Regarding your Vitamin D, I'd ask for a test of both 25-hydroxy-vitamin D and 1,25-dihydroxy-vitamin D. Very few doctors test for both but it can help determine certain possible causes for your low 25-D. I personally wouldn't supplement until that's clarified.

    I wouldn't bother with mitochondrial testing, genomic panels and most nutritional profiles. I did all of such and found them not helpful in managing effective treatment, as my illness was also triggered by an infection.
    They're usually requested by doctors that aren't able or willing to distinguish between the illness key drivers and secondary effects which are usually endless.
    In order to get better you'll need to focus on the first ones whilst avoiding getting sidetracked chasing the others.
    This is the hardest part and for this you'll need an exceptional doctor.

    All the best
  3. richvank

    richvank Senior Member

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    Hi, Arise.

    You might find it helpful to view the video or slides (to get the slides, click on blue print below the video) at this site:

    http://iaomt.media.fnf.nu/2/skovde_2011_me_kroniskt_trotthetssyndrom/$%7Bweburl%7D

    Conventional medical tests usually don't reveal much about a case of ME/CFS, because they were not designed to look at the important aspects in the biochemistry of this disorder. They are run for other purposes.

    In my opinion, the most important panel you can run in an effort to actually get well is the methylation pathways panel, which is offered only by the European Laboratory of Nutrients in the Netherlands and the Health Diagnostics and Research Institute in New Jersey, USA. This panel requires an order from a physician or a chiropractor. In my opinion, it measures the parameters that are important in the pathophysiology of ME/CFS. It will tell you if the methylation-type treatments are likely to help, and it will give you baseline data for comparison later, if you undertake treatment.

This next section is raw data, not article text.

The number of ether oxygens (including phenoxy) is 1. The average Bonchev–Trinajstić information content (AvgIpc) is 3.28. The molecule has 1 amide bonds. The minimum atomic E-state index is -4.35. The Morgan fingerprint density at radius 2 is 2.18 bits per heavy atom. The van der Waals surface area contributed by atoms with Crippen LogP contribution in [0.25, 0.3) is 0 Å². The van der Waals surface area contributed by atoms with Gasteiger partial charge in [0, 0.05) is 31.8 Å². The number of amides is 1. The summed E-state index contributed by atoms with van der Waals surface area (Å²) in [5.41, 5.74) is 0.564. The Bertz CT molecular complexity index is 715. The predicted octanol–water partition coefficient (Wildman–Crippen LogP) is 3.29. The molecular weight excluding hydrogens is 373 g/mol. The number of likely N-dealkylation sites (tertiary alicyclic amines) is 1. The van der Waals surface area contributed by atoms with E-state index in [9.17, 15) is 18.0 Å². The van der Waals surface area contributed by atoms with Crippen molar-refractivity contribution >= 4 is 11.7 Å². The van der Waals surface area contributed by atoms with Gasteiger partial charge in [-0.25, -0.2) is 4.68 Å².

Essentially everyone who has ME/CFS is shown to have the vicious circle mechanism that this panel tests for. Use of this panel has been growing, as has use of the methylation treatments. You can read of others' experiences elsewhere on these forums.

    I do want to agree with nanonug that if there are serious gut issues, treatment needs to begin there. In order for the methylation treatments to work, the gut must be able to absorb nutrients and dispose of toxins. A rule of thumb is that if you are able to maintain your weight and are having at least one bowel movement per day, your gut may be working well enough to run the methylation protocol. If not, work needs to start on the gut first.

    Best regards,

    Rich
  4. rlc

    rlc Senior Member